f/1.2, 1/320 sec, at 85mm, 100 ISO, on a Canon EOS 5D Mark II
I am what some people call an intuitive photographer. By that I mean, I take photographs often by what feels right. Many times people that are intuitive at any craft or talent make bad instructors. When asked why they do something they simply reply, “I don’t know, it just feels right.” As an instructor, I find this a challenging aspect of my teaching – to take those things that are intuitive for me and make them methodical. By methodical I mean, make it into a method or a system that others can use. I face the challenge to understand why I do something so that I can put it into words for others. Many times it is in talking with other people or reading articles about why people do things, is when the light comes on and I realize this is why I do something.
A light came on for me this past week. Over the last couple weeks I’ve had several people ask me what lenses I keep on my camera? The answer to this is pretty straightforward, on one camera body I keep my 16–35mm f/2.8, and on my other camera I keep either my 50mm f/1.2 or my 85mm f/1.2. When thinking about this, I realized that I am a creature of extremes. When I use my 16–35mm I almost always use it around the 16mm focal length. When I use my 50mm or my 85mm lens I’m almost always shooting at an f-stop of 1.2. But why?
It dawned on me recently while speaking with David DuChemin about dynamic balance and the rule/principal/suggestion of thirds that this really has almost everything to do with my use of extremes. Let me try to explain. I used the 16mm because I like a wide vista that allows me to frame my subject to one side of the image, yet still giving me plenty of room to play out the rest of the story in the frame. Not only does this add to the storytelling element, it is a compositional technique that gives a balance between your subject and often negative space. It allows the viewer to move there eye around the frame taking in information and returning to the main subject. Of course, this is based on the ever popular “Rule of Thirds”. This rule or principle states basically that by framing a subject on one of the four “power points” within the frame, the photographer creates a sense of tension or dynamic balance. It keeps your subject from being static and thus boring. Of course, you can do this with any lens, but a super wide-angle lens allows you to do this with ease and can include so much more information.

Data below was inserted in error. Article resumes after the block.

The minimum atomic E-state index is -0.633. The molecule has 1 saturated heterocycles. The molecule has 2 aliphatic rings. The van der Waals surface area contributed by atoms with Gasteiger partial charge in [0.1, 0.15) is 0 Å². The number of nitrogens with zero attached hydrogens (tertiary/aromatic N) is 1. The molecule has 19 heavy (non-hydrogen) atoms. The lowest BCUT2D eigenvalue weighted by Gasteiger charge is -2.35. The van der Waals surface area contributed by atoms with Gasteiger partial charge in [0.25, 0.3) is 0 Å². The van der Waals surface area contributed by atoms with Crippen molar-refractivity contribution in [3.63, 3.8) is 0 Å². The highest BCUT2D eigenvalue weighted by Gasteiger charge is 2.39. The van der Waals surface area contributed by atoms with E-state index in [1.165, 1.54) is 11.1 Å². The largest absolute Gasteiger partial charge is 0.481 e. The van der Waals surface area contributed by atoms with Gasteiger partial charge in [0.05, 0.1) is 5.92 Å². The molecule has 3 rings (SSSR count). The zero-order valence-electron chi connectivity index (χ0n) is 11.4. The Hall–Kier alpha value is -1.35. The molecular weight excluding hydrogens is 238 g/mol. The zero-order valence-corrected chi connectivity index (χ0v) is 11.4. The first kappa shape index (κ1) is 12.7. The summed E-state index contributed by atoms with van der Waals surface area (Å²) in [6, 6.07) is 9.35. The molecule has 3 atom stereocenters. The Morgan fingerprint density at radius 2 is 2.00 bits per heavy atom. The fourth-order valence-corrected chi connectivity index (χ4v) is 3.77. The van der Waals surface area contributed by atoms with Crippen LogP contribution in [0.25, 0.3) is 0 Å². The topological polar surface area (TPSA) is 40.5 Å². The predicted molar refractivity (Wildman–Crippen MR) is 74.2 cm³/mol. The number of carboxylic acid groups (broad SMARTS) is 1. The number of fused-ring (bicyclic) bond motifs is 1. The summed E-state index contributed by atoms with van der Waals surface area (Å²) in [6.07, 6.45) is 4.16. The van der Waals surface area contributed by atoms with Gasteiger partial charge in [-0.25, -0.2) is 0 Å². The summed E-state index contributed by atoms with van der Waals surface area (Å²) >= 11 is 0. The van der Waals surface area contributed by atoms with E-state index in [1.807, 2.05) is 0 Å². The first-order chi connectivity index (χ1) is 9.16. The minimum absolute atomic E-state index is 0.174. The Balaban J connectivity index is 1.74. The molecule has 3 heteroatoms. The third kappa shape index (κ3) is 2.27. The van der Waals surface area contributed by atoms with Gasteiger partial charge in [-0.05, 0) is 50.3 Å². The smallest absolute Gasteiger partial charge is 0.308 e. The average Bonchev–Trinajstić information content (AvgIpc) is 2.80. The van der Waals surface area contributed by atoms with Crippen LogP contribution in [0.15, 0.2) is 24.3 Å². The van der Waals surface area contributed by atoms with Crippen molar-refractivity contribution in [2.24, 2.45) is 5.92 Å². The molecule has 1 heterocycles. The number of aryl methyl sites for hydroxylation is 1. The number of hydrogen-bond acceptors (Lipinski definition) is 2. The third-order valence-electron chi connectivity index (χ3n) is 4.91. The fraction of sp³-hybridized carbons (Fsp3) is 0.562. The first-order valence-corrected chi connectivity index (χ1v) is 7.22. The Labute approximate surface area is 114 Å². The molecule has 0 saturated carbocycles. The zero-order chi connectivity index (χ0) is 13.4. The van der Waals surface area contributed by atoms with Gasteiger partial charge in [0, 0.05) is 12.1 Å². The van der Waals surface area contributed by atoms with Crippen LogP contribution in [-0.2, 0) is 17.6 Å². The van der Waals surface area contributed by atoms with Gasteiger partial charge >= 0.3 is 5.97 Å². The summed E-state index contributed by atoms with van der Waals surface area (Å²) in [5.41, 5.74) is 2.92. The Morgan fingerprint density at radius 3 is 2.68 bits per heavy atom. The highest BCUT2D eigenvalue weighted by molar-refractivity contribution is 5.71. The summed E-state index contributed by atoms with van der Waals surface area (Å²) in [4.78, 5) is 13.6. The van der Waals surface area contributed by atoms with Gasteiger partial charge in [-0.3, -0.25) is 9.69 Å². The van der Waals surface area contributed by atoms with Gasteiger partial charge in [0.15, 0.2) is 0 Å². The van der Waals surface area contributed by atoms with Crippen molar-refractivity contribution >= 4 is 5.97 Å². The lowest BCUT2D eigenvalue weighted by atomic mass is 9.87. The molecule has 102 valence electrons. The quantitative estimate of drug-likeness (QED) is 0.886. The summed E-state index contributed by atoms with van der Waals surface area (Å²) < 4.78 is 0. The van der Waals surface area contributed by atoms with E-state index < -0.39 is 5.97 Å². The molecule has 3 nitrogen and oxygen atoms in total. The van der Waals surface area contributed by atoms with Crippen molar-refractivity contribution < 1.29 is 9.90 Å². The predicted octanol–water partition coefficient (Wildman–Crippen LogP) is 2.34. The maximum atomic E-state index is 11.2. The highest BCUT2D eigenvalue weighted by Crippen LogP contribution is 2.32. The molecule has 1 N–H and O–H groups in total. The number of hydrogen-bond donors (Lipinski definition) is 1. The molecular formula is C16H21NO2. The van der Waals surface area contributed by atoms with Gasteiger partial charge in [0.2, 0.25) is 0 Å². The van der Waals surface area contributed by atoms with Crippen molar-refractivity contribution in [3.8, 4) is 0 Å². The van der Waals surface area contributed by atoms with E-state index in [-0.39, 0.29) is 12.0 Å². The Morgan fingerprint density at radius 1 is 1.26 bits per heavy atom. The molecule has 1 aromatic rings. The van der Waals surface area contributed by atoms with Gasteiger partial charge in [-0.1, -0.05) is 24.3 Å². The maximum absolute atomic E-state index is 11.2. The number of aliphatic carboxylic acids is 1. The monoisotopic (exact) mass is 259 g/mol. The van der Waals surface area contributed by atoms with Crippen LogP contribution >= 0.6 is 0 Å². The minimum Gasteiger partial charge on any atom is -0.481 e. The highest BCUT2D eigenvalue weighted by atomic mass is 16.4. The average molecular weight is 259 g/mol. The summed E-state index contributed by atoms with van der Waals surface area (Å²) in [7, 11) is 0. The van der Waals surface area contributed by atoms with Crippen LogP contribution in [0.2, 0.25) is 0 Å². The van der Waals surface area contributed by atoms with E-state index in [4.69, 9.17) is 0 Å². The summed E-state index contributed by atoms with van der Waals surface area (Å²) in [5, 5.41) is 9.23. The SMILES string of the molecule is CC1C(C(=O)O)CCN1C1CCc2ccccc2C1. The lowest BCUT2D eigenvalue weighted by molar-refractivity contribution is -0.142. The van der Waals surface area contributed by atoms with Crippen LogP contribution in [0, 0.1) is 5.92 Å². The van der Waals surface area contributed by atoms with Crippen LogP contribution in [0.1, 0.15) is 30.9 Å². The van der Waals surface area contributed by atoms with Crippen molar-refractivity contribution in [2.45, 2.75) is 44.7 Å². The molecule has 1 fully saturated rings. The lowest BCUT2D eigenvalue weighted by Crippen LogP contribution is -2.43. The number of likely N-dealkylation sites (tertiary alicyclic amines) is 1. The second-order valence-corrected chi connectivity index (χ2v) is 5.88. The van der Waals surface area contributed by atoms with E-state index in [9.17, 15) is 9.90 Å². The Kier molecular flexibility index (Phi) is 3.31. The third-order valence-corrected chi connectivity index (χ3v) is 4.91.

But why do I seem to fall back to f/1.2? Certainly, I love the look. But why does this appeal to me? While talking with Jarod Foster on Skype the other day it dawned on me, it’s not that much different than why I use a 16mm lens. It has to do with composition – only it’s more composition of depth. Most of us know a photograph should have a foreground, a mid-ground and a background. Often a photograph can be cluttered with detail that is extraneous to the image – or we can say, to the story. This information can actually distract a viewer’s eye away from the subject. By using an extremely shallow depth of field, your subject becomes isolated by the soft blurred background that often becomes negative space and can draw the viewer’s eye to your subject. Humans naturally view the world with varying depth of fields. Even now as I look at my computer monitor, behind it, through my window I see a roll of condominiums that stretch along the beach. Yet when I focus my eyes on what I’m writing, in my peripheral vision those condominiums are blurred and this allows my brain to maintain focus on what I am writing. I’m pretty sure that this sense of depth that we see in the real world is transferred into a photograph when we use the shallow depth of field. I think intuitively, I was shooting a narrow depth of field to create a sense of that depth. In the past, I have only described using a shallow depth of field as a tool to isolate my subject. But now, as I think about it, it’s more than just isolating the subject, it’s creating a sense of depth within the image.
I know this sounds extremely elementary for many of you. In fact, at this point you may have even felt you have wasted another 10 minutes by reading this post. But before you run off let me ask you a few simple questions. Are you able to articulate why you shoot the way you do? Can you tell me why you use the lenses you use? Why do you choose the f-stop you do? Are the choices you make intentional? If you can’t answer these simple questions, then maybe it’s time for you to sit down and think through the choices you make when you go to photograph a subject. Once you get to the point that you can articulate these choices, you will have much more depth to your images.